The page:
As hard as it is to admit to ourselves the Bible says Hosea is a picture of God and you and I are a picture of Gomer. Hosea humbles himself and buys back what is already his. Our story of redemption through the blood of Jesus is within this story. It starts in the Garden of Eden. Adam and Eve chose to rebel against God and chose their own pleasures over God. At that moment sin nature was birthed and passed down to all us. God sends Jesus to be the permanent fix to our sin problem.

Through His blood He pays for something that is already His and for something He didn’t do! 8 but God shows his love for us in that while we were still sinners, Christ died for us. 9 Since, therefore, we have now been justified by his blood, much more shall we be saved by him from the wrath of God. 10 For if while we were enemies we were reconciled to God by the death of his Son, much more, now that we are reconciled, shall we be saved by his life. (Romans 5:8-10).

The Bible says the earth is the Lord’s and the fullness thereof and mankind is the unique possession of the creator God. And yet, two thousand years ago He paid a dear price for what He already possessed. He sent His Son who spilled His blood to purchase back what was already owned. Think about this . . . Did Jesus have to do this? (No) Did Jesus need to do this? (Yes) . . . Did you and I deserve this? (Absolutely Not) . . . Was this easy? (Absolutely Not) . . . Was it necessary? (Yes).

When you forgive others you are being obedient to God and modeling for everyone what Jesus did for you! When you choose to be a “Hosea” people see Jesus in you and you find the joy and peace that has been so successfully alluding you in your relationships. Did you see what Hosea’s forgiveness was supposed to look like? We read it a minute ago and let’s look at it again. And the Lord said to me, “Go again, love a woman who is loved by another man and is an adulteress, even as the Lord loves the children of Israel, though they turn to other gods and love cakes of raisins.” (Hosea 3:1).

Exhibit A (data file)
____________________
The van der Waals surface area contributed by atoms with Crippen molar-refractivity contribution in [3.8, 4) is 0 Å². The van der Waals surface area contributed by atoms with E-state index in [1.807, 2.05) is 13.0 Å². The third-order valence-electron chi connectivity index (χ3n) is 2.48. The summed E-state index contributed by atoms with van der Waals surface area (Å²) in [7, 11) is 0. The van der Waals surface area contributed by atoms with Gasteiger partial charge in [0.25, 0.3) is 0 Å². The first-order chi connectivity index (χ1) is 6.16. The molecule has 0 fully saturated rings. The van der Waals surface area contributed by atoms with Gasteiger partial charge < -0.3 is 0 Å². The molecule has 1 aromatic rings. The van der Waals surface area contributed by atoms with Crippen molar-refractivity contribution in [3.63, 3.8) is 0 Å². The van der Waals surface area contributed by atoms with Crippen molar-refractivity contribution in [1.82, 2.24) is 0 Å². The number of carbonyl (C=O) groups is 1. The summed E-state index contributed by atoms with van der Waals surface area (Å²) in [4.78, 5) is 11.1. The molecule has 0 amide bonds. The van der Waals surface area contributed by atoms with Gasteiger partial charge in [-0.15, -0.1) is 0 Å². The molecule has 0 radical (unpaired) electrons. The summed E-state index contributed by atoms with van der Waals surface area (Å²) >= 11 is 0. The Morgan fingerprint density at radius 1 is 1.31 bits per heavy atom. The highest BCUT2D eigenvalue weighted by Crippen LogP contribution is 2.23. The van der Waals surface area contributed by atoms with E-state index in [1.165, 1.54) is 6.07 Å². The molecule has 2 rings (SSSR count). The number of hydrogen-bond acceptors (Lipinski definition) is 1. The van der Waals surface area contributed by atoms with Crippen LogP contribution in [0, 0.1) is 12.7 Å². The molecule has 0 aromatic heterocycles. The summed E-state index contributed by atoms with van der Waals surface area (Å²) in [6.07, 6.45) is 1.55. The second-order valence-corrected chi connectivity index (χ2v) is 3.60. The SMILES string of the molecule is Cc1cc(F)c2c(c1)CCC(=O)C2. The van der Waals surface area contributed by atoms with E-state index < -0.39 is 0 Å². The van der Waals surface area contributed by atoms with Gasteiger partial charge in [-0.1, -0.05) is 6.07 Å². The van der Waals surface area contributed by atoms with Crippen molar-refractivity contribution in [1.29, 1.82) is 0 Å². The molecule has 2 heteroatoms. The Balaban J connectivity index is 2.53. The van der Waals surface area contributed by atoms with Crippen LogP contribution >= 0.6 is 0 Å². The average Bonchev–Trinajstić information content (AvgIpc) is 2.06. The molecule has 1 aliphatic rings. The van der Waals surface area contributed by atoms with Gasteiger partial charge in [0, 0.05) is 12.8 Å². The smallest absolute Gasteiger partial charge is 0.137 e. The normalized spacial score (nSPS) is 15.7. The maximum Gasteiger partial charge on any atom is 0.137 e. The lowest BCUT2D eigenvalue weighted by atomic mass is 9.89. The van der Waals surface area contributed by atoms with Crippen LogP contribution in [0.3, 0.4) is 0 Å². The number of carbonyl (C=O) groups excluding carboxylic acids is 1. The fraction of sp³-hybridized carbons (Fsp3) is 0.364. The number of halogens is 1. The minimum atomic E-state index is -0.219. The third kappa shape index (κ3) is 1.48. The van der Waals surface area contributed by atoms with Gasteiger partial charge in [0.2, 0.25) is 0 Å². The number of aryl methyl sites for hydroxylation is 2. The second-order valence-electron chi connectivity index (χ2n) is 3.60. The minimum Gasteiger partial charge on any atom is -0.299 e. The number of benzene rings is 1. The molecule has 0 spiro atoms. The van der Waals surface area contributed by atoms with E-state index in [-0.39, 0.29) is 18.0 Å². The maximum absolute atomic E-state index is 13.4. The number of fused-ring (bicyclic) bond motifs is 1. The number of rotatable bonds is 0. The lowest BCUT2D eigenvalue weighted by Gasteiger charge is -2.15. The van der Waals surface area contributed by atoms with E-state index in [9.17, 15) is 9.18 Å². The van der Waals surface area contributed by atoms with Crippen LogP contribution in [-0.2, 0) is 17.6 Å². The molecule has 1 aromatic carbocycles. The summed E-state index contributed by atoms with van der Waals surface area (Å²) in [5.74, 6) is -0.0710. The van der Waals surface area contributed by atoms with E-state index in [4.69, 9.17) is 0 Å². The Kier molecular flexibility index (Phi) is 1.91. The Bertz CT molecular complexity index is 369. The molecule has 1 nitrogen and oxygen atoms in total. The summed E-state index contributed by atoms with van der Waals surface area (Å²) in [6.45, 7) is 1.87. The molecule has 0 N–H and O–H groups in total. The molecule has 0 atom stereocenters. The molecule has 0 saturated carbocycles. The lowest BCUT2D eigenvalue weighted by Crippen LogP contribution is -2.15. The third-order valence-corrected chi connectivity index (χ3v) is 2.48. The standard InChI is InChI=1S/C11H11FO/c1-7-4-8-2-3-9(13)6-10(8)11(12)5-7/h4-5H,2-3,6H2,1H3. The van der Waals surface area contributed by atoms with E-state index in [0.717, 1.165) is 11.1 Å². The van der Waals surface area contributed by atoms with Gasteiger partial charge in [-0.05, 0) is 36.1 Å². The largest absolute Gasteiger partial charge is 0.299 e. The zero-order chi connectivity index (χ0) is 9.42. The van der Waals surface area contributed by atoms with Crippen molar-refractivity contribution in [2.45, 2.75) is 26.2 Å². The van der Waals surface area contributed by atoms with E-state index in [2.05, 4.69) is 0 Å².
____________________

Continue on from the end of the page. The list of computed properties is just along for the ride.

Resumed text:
Are you a Gomer? By your sin nature, yes you are. But in your daily life you can choose to not be a Gomer. What Gomer did was totally her choice and what you do is totally your choice! Are you a Hosea? Have you forgiven yourself for what you have done to others? Have you asked others to forgive you? Have you forgiven others for what they have done to you? Don’t be a Gomer! . . . Choose to be a Hosea!

The Wall

I have always heard that people who run marathons talk about “hitting the wall”. I have a picture of a person on staff when they “hit the wall” in a race. When I asked people who actually train and compete in marathons if “hitting the wall” is a real thing their immediate response is “Oh yes!” They say it usually happens around the 20-mile mark. They say there is hardly no way that you can not “hit the wall.” No matter how hard you train or how good of shape you are in, everybody who runs a marathon will “hit the wall.”

Researchers have looked at data from people who are what I would call “weekend warrior” and “world class” types of marathoners and it has been proven that all of them struggle with the last 10k or a marathon. But how you persevere through “the wall” is determined by how much effort you have put into your training, hydration, nutrition, etc. All of that is important when it comes to competing and finishing well. They say when you do “hit the wall” perseverance and determination is what gets you across the finish line.

The Christian life as we saw last week is often illustrated as a race. When looking back on his life and sharing with his young protege Timothy, Paul said, 7 I have fought the good fight, I have finished the race, I have kept the faith. (2 Timothy 4:7). He also told the church in Corinth, (1 Corinthians 9:24). One of the biggest ways many of us feel the odds are against us comes when we think about living this life or as Paul refers to it as, “running this race”.

We face pressures, temptations, struggles, battles, etc. We have a daily fight with our sin nature and we begin to identify with what Paul said about himself, 15 I do not understand what I do. For what I want to do I do not do, but what I hate I do. . . . 18 For I know that good itself does not dwell in me, that is, in my sinful nature. For I have the desire to do what is good, but I cannot carry it out. 19 For I do not do the good I want to do, but the evil I do not want to do—this I keep on doing. (Romans 7:15,18-19).